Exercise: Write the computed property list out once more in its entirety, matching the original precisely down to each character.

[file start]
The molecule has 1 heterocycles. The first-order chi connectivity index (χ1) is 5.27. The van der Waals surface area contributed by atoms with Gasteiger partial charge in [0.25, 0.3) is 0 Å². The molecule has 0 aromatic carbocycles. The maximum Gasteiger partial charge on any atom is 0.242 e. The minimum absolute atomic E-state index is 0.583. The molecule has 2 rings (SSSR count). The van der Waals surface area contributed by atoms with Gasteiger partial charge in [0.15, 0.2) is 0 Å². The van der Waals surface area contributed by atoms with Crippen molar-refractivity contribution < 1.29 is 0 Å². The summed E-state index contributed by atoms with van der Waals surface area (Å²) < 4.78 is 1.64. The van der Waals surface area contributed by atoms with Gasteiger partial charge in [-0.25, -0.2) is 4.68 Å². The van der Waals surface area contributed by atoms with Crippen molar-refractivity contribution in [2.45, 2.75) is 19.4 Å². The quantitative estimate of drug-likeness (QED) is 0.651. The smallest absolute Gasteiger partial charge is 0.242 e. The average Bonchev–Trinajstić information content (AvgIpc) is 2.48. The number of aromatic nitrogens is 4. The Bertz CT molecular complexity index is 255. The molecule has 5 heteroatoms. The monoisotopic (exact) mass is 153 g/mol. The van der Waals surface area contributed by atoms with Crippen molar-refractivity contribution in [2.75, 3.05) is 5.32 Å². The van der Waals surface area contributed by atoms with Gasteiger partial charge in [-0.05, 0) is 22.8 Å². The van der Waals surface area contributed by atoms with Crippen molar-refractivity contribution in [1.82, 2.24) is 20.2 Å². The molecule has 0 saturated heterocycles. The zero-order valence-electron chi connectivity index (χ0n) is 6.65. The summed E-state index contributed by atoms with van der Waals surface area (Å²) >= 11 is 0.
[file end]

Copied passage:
The molecule has 1 heterocycles. The first-order chi connectivity index (χ1) is 5.27. The van der Waals surface area contributed by atoms with Gasteiger partial charge in [0.25, 0.3) is 0 Å². The molecule has 0 aromatic carbocycles. The maximum Gasteiger partial charge on any atom is 0.242 e. The minimum absolute atomic E-state index is 0.583. The molecule has 2 rings (SSSR count). The van der Waals surface area contributed by atoms with Gasteiger partial charge in [0.15, 0.2) is 0 Å². The van der Waals surface area contributed by atoms with Crippen molar-refractivity contribution < 1.29 is 0 Å². The summed E-state index contributed by atoms with van der Waals surface area (Å²) < 4.78 is 1.64. The van der Waals surface area contributed by atoms with Gasteiger partial charge in [-0.25, -0.2) is 4.68 Å². The van der Waals surface area contributed by atoms with Crippen molar-refractivity contribution in [2.45, 2.75) is 19.4 Å². The quantitative estimate of drug-likeness (QED) is 0.651. The smallest absolute Gasteiger partial charge is 0.242 e. The average Bonchev–Trinajstić information content (AvgIpc) is 2.48. The number of aromatic nitrogens is 4. The Bertz CT molecular complexity index is 255. The molecule has 5 heteroatoms. The monoisotopic (exact) mass is 153 g/mol. The van der Waals surface area contributed by atoms with Crippen molar-refractivity contribution in [2.75, 3.05) is 5.32 Å². The van der Waals surface area contributed by atoms with Gasteiger partial charge in [-0.05, 0) is 22.8 Å². The van der Waals surface area contributed by atoms with Crippen molar-refractivity contribution in [1.82, 2.24) is 20.2 Å². The molecule has 0 saturated heterocycles. The zero-order valence-electron chi connectivity index (χ0n) is 6.65. The summed E-state index contributed by atoms with van der Waals surface area (Å²) >= 11 is 0.